Around 14,000 annotations to the icons have been added (20,786 in total) and the Mirador viewer version 3 has been implemented with the new plugin! (13 July 2021) You can close this dialog by clicking the button at the bottom. Please scroll to the bottom.
SAT Taishōzō Image DB has been built and managed by the SAT Daizōkyō Text Database Committee (led by Professor Masahiro Shimoda of the University of Tokyo) in order to contribute to the promotion of humanities in the digital era through leveraging digital media and technologies in Buddhist studies. The project of the SAT Taishōzō Image DB, which is working to embed tags to Buddhist images in the Image Section of the Taishō Tripitaka, is being led by Mr. Tetsuei Tsuda, chief curator in the National Research Institute for Cultural Properties in Tokyo, assisted by forty-three researchers of Japanese art history. The tagging work on the first two of twelve volumes is nearly complete, with the remaining work is ongoing.
This database is released by the Daizō Shuppan Corporation and the SAT Daizōkyō Text Database Committee under the license of CC BY-SA 4.0, to promote Buddhist studies in the digital era.
The project has been funded by JSPS Kakenhi 15H05725 and 15HP8001.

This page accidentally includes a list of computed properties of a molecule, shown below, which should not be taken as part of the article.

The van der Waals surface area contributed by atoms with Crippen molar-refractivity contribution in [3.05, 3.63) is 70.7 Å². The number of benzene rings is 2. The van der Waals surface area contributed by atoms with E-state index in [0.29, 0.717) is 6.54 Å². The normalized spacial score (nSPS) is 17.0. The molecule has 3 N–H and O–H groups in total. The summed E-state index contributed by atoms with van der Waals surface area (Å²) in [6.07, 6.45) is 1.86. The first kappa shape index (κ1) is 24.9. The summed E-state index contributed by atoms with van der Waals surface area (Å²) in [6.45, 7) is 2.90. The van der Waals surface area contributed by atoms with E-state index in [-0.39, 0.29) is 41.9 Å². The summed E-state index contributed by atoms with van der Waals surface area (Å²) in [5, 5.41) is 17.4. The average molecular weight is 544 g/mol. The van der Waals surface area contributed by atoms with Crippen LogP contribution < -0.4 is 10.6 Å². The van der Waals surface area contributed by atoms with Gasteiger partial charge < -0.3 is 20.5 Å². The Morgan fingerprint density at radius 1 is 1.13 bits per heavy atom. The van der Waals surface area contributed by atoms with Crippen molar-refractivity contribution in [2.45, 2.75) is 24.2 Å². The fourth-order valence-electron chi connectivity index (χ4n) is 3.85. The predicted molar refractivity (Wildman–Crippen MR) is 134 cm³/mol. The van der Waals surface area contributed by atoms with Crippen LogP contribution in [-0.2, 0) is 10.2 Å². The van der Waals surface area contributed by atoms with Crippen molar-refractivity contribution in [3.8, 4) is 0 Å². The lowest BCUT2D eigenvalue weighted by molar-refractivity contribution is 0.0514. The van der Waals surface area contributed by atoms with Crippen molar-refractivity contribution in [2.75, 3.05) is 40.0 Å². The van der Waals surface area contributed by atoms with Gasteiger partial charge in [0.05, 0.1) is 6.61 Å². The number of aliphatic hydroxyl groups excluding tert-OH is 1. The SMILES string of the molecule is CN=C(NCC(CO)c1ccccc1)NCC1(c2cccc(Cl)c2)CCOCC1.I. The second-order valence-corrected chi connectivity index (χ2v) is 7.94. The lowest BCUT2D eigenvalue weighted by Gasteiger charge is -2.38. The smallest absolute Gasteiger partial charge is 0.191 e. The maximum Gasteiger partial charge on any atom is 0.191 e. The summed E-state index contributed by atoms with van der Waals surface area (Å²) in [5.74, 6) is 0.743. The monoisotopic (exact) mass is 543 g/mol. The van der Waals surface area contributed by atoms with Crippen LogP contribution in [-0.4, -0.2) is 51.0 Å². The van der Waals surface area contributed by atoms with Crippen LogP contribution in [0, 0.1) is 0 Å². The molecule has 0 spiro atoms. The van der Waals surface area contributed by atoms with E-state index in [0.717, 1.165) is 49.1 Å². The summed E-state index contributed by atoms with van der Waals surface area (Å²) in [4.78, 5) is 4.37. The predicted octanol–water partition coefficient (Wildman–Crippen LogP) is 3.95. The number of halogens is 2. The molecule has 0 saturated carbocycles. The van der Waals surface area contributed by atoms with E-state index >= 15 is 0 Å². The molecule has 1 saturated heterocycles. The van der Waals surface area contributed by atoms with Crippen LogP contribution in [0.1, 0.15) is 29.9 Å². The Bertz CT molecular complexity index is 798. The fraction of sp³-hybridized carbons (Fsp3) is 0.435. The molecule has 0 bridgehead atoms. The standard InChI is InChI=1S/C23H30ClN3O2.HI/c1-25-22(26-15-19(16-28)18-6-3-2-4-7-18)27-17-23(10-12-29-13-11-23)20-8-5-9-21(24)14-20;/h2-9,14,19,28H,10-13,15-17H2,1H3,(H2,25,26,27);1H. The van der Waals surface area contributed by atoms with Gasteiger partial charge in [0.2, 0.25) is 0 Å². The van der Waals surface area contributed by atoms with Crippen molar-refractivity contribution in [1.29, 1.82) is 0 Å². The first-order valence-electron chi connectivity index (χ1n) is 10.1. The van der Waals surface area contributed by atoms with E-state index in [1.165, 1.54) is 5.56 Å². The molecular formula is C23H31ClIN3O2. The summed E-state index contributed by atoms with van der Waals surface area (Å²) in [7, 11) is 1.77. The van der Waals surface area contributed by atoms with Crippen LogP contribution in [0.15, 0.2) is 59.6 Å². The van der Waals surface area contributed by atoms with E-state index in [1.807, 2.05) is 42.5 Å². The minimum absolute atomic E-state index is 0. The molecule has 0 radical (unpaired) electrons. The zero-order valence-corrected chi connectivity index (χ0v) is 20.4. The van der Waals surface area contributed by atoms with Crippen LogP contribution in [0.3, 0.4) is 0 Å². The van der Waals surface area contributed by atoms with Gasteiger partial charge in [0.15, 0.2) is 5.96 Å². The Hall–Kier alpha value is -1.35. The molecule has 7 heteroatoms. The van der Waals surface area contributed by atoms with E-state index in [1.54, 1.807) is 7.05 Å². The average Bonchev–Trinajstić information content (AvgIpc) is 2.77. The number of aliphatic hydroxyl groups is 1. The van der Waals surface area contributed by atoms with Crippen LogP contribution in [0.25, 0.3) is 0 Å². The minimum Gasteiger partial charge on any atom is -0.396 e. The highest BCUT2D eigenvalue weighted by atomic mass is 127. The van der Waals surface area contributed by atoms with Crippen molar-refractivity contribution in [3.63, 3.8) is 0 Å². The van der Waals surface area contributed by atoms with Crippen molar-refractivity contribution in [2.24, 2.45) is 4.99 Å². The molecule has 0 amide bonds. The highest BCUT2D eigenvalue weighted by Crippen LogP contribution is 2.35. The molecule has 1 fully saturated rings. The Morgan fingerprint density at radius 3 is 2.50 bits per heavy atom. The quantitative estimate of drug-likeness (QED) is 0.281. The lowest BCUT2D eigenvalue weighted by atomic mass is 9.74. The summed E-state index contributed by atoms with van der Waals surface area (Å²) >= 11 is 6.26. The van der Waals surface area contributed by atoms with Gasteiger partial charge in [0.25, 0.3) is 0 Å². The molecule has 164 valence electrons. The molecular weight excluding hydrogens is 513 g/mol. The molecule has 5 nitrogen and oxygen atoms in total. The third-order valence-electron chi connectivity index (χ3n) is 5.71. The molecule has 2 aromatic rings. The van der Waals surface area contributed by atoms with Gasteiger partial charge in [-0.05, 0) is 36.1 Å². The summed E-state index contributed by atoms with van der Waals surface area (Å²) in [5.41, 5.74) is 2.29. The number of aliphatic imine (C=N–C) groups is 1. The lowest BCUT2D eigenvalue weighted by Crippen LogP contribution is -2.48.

This database is compliant with IIIF (International Image Interoperability Framework) in Presentation API and Image API. It mainly adopts the Mirador IIIF viewer and Universal viewer which have been developed as open source software. Up to now, the search function is implemented with PostgreSQL, rather than IIIF Search API. Users can search images not only from the search window but also from the value of a tag by clicking on it. Several keywords can be searched by ASCII characters such as "bosatsu", "bodhisattva", "nyorai", "kongo", "monju", "fugen", and so on. This system provides a function to display several images in parallel easily via a cart. For details, please see the explanations on the interface of the database. The collaboration system for tagging was developed by use of OpenSeadragon. All implementations were developed by Dr. Kiyonori Nagasaki of DHII.